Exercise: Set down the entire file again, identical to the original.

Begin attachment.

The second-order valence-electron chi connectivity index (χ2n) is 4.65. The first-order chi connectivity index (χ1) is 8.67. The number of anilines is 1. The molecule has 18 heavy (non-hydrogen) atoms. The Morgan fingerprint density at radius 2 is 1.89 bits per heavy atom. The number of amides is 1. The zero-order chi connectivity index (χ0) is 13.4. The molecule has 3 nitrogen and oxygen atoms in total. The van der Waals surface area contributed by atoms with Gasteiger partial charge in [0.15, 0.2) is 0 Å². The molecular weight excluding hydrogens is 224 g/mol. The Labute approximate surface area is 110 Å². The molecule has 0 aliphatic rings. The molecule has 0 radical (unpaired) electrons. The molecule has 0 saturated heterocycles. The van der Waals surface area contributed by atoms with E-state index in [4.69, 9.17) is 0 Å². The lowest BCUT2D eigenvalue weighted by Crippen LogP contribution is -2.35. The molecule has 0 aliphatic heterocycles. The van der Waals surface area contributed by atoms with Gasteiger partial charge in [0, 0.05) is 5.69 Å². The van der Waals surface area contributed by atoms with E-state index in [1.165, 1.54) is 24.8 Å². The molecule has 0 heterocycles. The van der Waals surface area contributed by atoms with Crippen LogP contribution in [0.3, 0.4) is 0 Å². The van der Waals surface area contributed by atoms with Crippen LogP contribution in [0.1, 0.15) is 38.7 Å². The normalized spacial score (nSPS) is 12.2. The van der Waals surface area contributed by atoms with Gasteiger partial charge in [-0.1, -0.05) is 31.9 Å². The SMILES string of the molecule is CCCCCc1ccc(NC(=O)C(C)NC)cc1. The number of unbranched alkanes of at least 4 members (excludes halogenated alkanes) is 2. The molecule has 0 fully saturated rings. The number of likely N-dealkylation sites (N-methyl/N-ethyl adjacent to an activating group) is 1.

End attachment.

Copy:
The second-order valence-electron chi connectivity index (χ2n) is 4.65. The first-order chi connectivity index (χ1) is 8.67. The number of anilines is 1. The molecule has 18 heavy (non-hydrogen) atoms. The Morgan fingerprint density at radius 2 is 1.89 bits per heavy atom. The number of amides is 1. The zero-order chi connectivity index (χ0) is 13.4. The molecule has 3 nitrogen and oxygen atoms in total. The van der Waals surface area contributed by atoms with Gasteiger partial charge in [0.15, 0.2) is 0 Å². The molecular weight excluding hydrogens is 224 g/mol. The Labute approximate surface area is 110 Å². The molecule has 0 aliphatic rings. The molecule has 0 radical (unpaired) electrons. The molecule has 0 saturated heterocycles. The van der Waals surface area contributed by atoms with E-state index in [4.69, 9.17) is 0 Å². The lowest BCUT2D eigenvalue weighted by Crippen LogP contribution is -2.35. The molecule has 0 aliphatic heterocycles. The van der Waals surface area contributed by atoms with Gasteiger partial charge in [0, 0.05) is 5.69 Å². The van der Waals surface area contributed by atoms with E-state index in [1.165, 1.54) is 24.8 Å². The molecule has 0 heterocycles. The van der Waals surface area contributed by atoms with Crippen LogP contribution in [0.3, 0.4) is 0 Å². The van der Waals surface area contributed by atoms with Crippen LogP contribution in [0.1, 0.15) is 38.7 Å². The normalized spacial score (nSPS) is 12.2. The van der Waals surface area contributed by atoms with Gasteiger partial charge in [-0.1, -0.05) is 31.9 Å². The SMILES string of the molecule is CCCCCc1ccc(NC(=O)C(C)NC)cc1. The number of unbranched alkanes of at least 4 members (excludes halogenated alkanes) is 2. The molecule has 0 fully saturated rings. The number of likely N-dealkylation sites (N-methyl/N-ethyl adjacent to an activating group) is 1.